Well, hello, and welcome to Everstream’s live semiconductor shortage situation brief during this briefing, our experts based out of our Singapore office Yiting Huang and Josiah Ponnedurai will examine the supply chain events impacting the semiconductor industry in 2022 and offer guidance on what you can do to manage the rising chip prices and prolong shortages through the second half of 2022. And so with that, it’s my pleasure to turn it over to Josiah to begin the brief.
Thanks, Leslie. Um, so a very good morning to everyone. I’ll start off by providing a brief snapshot of the current states of the semiconductor industry before handing the flow over to ye who will brief us about the biggest threats to semiconductor output, as well as provide some recommendations for what your company should be doing to see the current shortage through the rest of the year. So firstly, if we could take a step back to look at the most recent market trends in the semiconductor industry, we see that average lead times across all different types of chips appears to be holding steady at about 27 weeks. Um, this being the figure for both April and June with lead time for chips in may coming in slightly higher at around 27.1 weeks. Now, what this suggests is that average chip wait times have reached somewhat of an equilibrium and we expect this to actually hold barring a big shock to the market or to chip manufacturing capacity.
Now bear in mind that lead times four chips do continue to vary based on the kinds of chips being ordered. And we are seeing some lead times for the more advanced chips like those used in networking, optical, electronics, and telecommunications, those lead times we’re seeing go up to 52 weeks in some cases. So now in addition to more stable lead times, we’re also beginning to see some signs of weakening chip demand as slowing global growth begins to weigh on consumer purchases. So major semiconductor manufacturers, including Samsung, micron and Intel have all actually issued lower than expected forecasts for the second half of the year. Now revenue growth for the industry as a whole actually dropped by around 0.03% in the second quarter of 2022. Now this doesn’t actually sound like much, but it actually ended five straight quarters of continual growth in demand and revenue for industry since the pandemic began.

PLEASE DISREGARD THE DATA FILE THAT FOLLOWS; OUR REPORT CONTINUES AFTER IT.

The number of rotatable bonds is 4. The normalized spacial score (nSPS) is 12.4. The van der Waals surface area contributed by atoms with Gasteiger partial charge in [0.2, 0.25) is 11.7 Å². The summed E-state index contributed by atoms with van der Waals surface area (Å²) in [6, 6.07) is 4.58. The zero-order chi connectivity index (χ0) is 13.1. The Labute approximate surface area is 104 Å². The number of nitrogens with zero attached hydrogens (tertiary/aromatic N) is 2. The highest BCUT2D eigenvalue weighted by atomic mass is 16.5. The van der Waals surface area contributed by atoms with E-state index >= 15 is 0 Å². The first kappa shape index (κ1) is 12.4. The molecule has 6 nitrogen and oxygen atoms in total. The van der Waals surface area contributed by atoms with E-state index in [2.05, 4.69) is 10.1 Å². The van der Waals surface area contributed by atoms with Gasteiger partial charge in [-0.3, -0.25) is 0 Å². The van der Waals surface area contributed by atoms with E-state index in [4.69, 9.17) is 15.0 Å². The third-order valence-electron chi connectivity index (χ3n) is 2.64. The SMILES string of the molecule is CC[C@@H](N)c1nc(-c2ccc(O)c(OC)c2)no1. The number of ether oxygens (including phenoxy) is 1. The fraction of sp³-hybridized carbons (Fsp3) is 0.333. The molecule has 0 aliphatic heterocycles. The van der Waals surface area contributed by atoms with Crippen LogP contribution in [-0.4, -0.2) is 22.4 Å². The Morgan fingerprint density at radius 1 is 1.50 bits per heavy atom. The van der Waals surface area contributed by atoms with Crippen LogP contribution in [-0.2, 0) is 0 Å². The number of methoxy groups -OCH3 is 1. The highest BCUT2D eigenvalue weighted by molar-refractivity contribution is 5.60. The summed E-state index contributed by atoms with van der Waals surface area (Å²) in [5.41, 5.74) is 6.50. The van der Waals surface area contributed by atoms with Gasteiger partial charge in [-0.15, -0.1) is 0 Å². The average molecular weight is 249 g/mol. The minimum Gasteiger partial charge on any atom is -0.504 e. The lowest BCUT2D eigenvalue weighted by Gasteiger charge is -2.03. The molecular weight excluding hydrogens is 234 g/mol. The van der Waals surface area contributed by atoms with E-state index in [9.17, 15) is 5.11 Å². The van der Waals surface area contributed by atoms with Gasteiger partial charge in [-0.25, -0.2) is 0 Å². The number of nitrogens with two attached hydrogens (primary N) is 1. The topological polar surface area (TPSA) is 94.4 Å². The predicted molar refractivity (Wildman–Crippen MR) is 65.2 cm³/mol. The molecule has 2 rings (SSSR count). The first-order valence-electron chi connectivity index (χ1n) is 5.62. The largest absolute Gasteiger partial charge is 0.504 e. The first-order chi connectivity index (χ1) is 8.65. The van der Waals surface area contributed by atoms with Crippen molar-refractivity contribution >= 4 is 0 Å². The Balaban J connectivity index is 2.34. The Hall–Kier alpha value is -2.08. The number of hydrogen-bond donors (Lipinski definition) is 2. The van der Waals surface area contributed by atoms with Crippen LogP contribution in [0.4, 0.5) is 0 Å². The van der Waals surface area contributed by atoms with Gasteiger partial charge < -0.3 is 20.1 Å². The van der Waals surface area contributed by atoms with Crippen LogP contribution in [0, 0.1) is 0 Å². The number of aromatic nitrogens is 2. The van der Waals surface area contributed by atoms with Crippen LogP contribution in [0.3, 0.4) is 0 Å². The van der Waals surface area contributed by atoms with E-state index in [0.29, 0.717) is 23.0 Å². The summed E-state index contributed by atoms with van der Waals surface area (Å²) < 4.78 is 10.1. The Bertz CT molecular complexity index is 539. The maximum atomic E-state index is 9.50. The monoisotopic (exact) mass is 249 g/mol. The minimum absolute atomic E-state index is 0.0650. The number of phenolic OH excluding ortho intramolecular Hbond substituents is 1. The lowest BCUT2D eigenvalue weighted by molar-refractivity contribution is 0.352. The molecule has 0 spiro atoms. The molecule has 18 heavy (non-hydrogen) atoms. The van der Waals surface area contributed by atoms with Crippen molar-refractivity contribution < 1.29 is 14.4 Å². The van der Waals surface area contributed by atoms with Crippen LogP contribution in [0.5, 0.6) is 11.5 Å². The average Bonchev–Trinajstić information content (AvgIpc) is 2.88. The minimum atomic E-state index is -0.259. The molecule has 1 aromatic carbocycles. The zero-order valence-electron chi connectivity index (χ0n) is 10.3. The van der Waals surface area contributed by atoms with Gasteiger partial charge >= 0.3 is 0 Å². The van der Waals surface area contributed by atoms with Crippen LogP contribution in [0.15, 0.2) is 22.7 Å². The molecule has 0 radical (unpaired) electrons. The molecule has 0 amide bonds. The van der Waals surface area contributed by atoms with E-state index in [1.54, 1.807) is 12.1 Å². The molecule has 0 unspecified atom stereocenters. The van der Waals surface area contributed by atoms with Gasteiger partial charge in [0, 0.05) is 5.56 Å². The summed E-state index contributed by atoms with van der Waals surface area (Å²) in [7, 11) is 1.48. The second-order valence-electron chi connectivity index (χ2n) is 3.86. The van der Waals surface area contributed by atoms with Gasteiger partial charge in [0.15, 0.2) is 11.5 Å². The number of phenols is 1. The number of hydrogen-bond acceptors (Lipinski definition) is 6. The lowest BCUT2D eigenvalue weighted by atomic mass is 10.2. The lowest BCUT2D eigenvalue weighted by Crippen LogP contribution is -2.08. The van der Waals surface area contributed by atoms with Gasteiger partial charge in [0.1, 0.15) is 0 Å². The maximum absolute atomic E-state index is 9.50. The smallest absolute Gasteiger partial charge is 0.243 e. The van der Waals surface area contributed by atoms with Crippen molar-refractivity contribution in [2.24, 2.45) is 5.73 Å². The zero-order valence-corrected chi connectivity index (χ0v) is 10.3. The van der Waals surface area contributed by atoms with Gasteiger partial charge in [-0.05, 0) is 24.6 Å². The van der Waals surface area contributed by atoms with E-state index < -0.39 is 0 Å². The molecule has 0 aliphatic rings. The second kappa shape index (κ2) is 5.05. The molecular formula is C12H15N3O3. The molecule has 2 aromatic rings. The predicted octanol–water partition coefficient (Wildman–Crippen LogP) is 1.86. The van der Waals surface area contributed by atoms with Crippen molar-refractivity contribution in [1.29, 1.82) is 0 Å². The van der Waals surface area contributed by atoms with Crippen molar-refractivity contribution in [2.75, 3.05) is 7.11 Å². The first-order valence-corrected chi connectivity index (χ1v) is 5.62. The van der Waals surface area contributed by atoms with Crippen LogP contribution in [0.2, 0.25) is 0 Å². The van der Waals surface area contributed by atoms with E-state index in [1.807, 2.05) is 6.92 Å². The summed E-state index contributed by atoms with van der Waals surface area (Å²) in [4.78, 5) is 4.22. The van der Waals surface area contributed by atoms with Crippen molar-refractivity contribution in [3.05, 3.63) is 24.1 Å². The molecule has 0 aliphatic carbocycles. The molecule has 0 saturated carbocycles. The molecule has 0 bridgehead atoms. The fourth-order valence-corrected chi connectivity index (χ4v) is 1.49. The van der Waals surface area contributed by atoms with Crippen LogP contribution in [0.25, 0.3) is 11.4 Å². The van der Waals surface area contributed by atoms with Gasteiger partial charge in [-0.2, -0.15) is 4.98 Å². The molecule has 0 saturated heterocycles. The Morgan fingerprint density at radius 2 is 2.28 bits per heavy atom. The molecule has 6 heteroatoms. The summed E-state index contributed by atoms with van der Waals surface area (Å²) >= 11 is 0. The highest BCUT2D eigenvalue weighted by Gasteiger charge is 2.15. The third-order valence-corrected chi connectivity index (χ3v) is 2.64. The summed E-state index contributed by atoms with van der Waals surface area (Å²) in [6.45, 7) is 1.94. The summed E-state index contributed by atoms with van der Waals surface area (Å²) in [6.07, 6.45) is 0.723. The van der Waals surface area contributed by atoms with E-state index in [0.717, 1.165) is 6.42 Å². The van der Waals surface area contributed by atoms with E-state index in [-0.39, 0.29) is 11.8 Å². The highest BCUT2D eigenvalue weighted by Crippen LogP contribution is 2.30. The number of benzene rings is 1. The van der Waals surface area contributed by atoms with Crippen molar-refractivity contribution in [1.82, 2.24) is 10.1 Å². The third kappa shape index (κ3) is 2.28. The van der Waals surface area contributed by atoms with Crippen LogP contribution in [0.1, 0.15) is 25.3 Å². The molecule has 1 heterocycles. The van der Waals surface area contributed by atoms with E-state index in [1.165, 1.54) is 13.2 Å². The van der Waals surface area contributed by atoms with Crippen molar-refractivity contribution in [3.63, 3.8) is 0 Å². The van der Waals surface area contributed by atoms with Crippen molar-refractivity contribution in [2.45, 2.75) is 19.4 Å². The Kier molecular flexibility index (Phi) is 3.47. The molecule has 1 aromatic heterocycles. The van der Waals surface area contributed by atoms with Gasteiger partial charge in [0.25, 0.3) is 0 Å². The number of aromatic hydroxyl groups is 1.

So one big takeaway that we can draw from all of this data is that the semiconductor supply is still very much being influenced by the kinds of chips being manufactured as well as the market demand for these chips. So this takeaway is more clearly illustrated. If we take a closer look at the automotive and consumer electronics industries. So taking a quick look at the auto industry, we are seeing that the chip shortage continues to cause multiple production disruptions in this sector. So as a matter of fact, we hear at Everstream have been tracking more than a hundred semiconductor related production disruptions involving car makers and their suppliers that occurred during the first half of the year. Um, in fact, we’ve seen major players like Toyota, GM Mazda and Volkswagen, all reporting chip related production stoppages just over the last two months. So one of the reasons the auto industry has actually struggled to address ongoing chip shortages is firstly due to obvious fabrication capacity constraints.
Um, but another reason is actually the tendency of automotive companies to actually overorder on chips in order to boost stock levels. Um, and this is, you know, and they’ve been doing this despite the ongoing slump in commercial vehicle demand. Um, additionally, we also predict that the auto industry will likely continue to be heavily impacted by chip shortages. As semiconductor manufacturers are more likely to dedicate a greater proportion of future fabrication capacity to producing chip more advanced chips with higher profit margins. So like those kinds of chips used in more advanced electronics, for example. So pivoting quickly to the consumer electronics industry, we see that the shortage has also bottlenecked the output of major consumer electronics companies like apple. However, in contrast to the automotive industry, we actually expect the shortage for this industry to improve as rising inflation and slowing global growth, decreased demand for consumer electronics like mobile phones, gaming consoles, TVs, et cetera.
So, this explains why we’re actually seeing a coming glut in the supply of certain chips that are commonly used in consumer electronics. So, think like Ram memory chips that I’ve found in nearly every computer, the contract prices for those chips have actually fallen by nearly 10.6% from April to June, as consumers begin to scale back on computer spending another good example of a chip type that will be oversupply our graphic processing units, which are commonly used for crypto currency mining. And so obviously the demand for these chips have fallen with the recent downward trend in the crypto market. So now that everyone has an idea of the current state of the industry, I’ll be turning it over to heating. Who’ll be walking us through the different kinds of disruptions we expect manufacturers to face hitting into the rest of the year over to your eating.